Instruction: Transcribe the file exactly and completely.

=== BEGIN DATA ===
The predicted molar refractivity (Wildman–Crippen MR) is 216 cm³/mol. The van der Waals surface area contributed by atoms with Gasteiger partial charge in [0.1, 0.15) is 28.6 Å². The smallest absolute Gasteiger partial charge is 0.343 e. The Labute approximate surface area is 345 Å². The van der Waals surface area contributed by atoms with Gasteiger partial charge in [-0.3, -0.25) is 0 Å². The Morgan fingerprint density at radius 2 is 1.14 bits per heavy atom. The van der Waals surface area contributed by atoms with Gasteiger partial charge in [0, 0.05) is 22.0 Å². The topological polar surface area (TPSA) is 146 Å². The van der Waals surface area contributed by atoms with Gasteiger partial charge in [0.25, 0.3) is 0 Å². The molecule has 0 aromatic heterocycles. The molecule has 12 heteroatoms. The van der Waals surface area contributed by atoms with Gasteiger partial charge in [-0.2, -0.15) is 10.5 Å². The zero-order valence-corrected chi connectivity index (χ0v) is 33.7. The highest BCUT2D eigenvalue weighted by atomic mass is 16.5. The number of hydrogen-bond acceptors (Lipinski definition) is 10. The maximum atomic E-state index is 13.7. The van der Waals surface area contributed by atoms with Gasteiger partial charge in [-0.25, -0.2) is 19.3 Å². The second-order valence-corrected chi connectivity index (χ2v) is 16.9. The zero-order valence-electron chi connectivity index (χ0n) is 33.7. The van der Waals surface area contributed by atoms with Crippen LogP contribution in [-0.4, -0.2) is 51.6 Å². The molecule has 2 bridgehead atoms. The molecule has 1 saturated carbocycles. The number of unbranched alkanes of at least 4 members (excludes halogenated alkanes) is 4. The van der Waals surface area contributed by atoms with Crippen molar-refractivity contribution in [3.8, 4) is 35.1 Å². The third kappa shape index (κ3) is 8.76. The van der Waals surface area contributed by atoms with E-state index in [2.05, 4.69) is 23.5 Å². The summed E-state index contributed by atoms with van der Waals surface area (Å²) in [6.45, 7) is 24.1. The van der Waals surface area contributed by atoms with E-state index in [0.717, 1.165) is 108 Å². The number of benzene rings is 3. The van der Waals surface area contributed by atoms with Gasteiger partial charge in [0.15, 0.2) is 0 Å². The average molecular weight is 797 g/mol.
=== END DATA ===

The predicted molar refractivity (Wildman–Crippen MR) is 216 cm³/mol. The van der Waals surface area contributed by atoms with Gasteiger partial charge in [0.1, 0.15) is 28.6 Å². The smallest absolute Gasteiger partial charge is 0.343 e. The Labute approximate surface area is 345 Å². The van der Waals surface area contributed by atoms with Gasteiger partial charge in [-0.3, -0.25) is 0 Å². The Morgan fingerprint density at radius 2 is 1.14 bits per heavy atom. The van der Waals surface area contributed by atoms with Gasteiger partial charge in [0, 0.05) is 22.0 Å². The topological polar surface area (TPSA) is 146 Å². The van der Waals surface area contributed by atoms with Gasteiger partial charge in [0.25, 0.3) is 0 Å². The molecule has 0 aromatic heterocycles. The molecule has 12 heteroatoms. The van der Waals surface area contributed by atoms with Gasteiger partial charge in [-0.2, -0.15) is 10.5 Å². The zero-order valence-corrected chi connectivity index (χ0v) is 33.7. The highest BCUT2D eigenvalue weighted by atomic mass is 16.5. The number of hydrogen-bond acceptors (Lipinski definition) is 10. The maximum atomic E-state index is 13.7. The van der Waals surface area contributed by atoms with Gasteiger partial charge in [-0.25, -0.2) is 19.3 Å². The second-order valence-corrected chi connectivity index (χ2v) is 16.9. The zero-order valence-electron chi connectivity index (χ0n) is 33.7. The van der Waals surface area contributed by atoms with Crippen LogP contribution in [-0.4, -0.2) is 51.6 Å². The molecule has 2 bridgehead atoms. The molecule has 1 saturated carbocycles. The number of unbranched alkanes of at least 4 members (excludes halogenated alkanes) is 4. The van der Waals surface area contributed by atoms with Crippen molar-refractivity contribution in [3.8, 4) is 35.1 Å². The third kappa shape index (κ3) is 8.76. The van der Waals surface area contributed by atoms with E-state index in [2.05, 4.69) is 23.5 Å². The summed E-state index contributed by atoms with van der Waals surface area (Å²) in [6.45, 7) is 24.1. The van der Waals surface area contributed by atoms with E-state index in [0.717, 1.165) is 108 Å². The number of benzene rings is 3. The van der Waals surface area contributed by atoms with Gasteiger partial charge in [0.15, 0.2) is 0 Å². The average molecular weight is 797 g/mol.